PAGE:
It’s very clear how this situation also applied to Black Americans before the ending of segregation. America is a democratic state, which prides itself on its constitution and democratic institutions. Yet it was also state where Blacks, and other ethnic minorities, such as its indigenous peoples, were marginalised and oppressed through a set of regulations designed to maintain White political and social dominance, a set of regulations that were clearly anti-democratic in that they violated the fundamental democratic principle of equality for everyone under the law, but which nevertheless also claimed a basis in democracy through the support of the majority.

Now it seems Theresa May is also trying to manipulate the British constitution so she can cling to power without a clear electoral mandate. The elections have resulted in a hung parliament. The Conservatives have the largest number of seats in parliament, but lack an overall majority. So May has been desperately trying to form a coalition with the extremely right-wing DUP, a party with connections to Loyalist terror gangs in Ulster, such as the UDA and UVF. And Mike has also reported how she has cancelled next year’s Queen’s Speech, citing the need to maintain a solid government for Brexit, in order to hang on to another two years of power.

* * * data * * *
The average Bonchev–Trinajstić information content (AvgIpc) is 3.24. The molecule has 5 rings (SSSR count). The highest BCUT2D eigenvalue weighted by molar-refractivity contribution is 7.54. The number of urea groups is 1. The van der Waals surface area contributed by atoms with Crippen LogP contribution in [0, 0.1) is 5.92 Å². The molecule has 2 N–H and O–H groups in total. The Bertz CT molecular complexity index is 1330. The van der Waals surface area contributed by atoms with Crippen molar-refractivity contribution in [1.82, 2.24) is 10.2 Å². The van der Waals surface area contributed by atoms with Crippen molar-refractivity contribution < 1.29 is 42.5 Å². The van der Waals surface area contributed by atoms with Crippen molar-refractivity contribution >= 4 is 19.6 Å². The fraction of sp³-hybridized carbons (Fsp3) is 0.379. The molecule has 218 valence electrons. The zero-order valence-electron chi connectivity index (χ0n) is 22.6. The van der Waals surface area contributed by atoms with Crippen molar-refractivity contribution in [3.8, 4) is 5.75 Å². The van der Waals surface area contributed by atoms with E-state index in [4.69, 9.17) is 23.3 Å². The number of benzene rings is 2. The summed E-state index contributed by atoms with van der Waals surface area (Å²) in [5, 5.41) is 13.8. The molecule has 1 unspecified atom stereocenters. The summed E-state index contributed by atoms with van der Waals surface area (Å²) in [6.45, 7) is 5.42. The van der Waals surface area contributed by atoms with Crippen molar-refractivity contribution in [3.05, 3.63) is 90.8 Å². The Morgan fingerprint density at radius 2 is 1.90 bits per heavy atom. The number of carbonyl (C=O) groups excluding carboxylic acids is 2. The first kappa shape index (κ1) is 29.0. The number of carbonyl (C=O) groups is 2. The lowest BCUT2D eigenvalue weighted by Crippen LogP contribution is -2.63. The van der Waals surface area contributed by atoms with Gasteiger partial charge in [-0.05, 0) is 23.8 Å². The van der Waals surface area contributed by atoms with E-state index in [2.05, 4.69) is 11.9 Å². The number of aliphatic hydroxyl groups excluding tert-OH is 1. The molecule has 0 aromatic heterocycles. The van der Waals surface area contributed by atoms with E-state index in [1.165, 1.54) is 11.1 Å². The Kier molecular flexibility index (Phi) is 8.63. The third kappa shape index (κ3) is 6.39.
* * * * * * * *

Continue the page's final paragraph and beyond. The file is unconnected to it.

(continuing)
http://voxpoliticalonline.com/2017/06/18/desperate-theresa-may-is-playing-fast-and-loose-with-our-constitution-to-keep-herself-in-power/

I don’t think Brexit is particularly important to May. It certainly isn’t to the great mass of the British people. In a poll, only 15 per cent said it was a priority. However, it is a priority for business, and just about the only issue May has left to campaign on, now that a majority of the British public have shown that they don’t like the promises outlined in the Tory manifesto. The Tories are busily revising this to exclude the most unpopular, such as the Dementia Tax.

Meanwhile, the Tory whips are trying to drum up support for May as this country’s defence against ‘Marxist’ Jeremy Corbyn.